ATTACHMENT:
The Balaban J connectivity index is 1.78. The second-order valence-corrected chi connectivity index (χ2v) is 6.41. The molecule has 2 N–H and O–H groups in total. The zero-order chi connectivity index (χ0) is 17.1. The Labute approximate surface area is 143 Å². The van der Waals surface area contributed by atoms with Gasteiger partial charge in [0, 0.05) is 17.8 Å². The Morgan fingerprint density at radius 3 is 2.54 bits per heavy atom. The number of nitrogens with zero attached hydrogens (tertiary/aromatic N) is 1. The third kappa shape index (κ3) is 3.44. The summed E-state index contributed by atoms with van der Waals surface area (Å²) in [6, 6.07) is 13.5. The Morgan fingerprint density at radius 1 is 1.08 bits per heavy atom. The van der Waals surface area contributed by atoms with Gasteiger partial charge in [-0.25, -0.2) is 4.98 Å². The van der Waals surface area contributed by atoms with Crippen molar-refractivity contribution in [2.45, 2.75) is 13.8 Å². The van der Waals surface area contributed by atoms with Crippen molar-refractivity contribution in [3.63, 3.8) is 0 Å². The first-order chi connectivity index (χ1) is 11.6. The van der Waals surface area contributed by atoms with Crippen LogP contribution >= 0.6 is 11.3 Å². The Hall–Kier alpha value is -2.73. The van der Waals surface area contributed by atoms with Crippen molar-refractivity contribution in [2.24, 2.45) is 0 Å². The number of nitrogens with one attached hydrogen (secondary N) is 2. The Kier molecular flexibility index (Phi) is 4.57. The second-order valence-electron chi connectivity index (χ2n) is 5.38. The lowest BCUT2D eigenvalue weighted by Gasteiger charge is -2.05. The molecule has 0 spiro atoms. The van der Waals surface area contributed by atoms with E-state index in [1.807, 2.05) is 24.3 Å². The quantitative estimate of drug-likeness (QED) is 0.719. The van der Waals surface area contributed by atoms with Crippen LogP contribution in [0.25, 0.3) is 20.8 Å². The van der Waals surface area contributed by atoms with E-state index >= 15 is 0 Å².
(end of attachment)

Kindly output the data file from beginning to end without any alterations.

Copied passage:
The Balaban J connectivity index is 1.78. The second-order valence-corrected chi connectivity index (χ2v) is 6.41. The molecule has 2 N–H and O–H groups in total. The zero-order chi connectivity index (χ0) is 17.1. The Labute approximate surface area is 143 Å². The van der Waals surface area contributed by atoms with Gasteiger partial charge in [0, 0.05) is 17.8 Å². The Morgan fingerprint density at radius 3 is 2.54 bits per heavy atom. The number of nitrogens with zero attached hydrogens (tertiary/aromatic N) is 1. The third kappa shape index (κ3) is 3.44. The summed E-state index contributed by atoms with van der Waals surface area (Å²) in [6, 6.07) is 13.5. The Morgan fingerprint density at radius 1 is 1.08 bits per heavy atom. The van der Waals surface area contributed by atoms with Gasteiger partial charge in [-0.25, -0.2) is 4.98 Å². The van der Waals surface area contributed by atoms with Crippen molar-refractivity contribution in [2.45, 2.75) is 13.8 Å². The van der Waals surface area contributed by atoms with Crippen molar-refractivity contribution in [3.63, 3.8) is 0 Å². The first-order chi connectivity index (χ1) is 11.6. The van der Waals surface area contributed by atoms with Crippen LogP contribution >= 0.6 is 11.3 Å². The Hall–Kier alpha value is -2.73. The van der Waals surface area contributed by atoms with Crippen molar-refractivity contribution in [2.24, 2.45) is 0 Å². The number of nitrogens with one attached hydrogen (secondary N) is 2. The Kier molecular flexibility index (Phi) is 4.57. The second-order valence-electron chi connectivity index (χ2n) is 5.38. The lowest BCUT2D eigenvalue weighted by Gasteiger charge is -2.05. The molecule has 0 spiro atoms. The van der Waals surface area contributed by atoms with E-state index in [1.807, 2.05) is 24.3 Å². The quantitative estimate of drug-likeness (QED) is 0.719. The van der Waals surface area contributed by atoms with Crippen LogP contribution in [0.25, 0.3) is 20.8 Å². The van der Waals surface area contributed by atoms with E-state index >= 15 is 0 Å².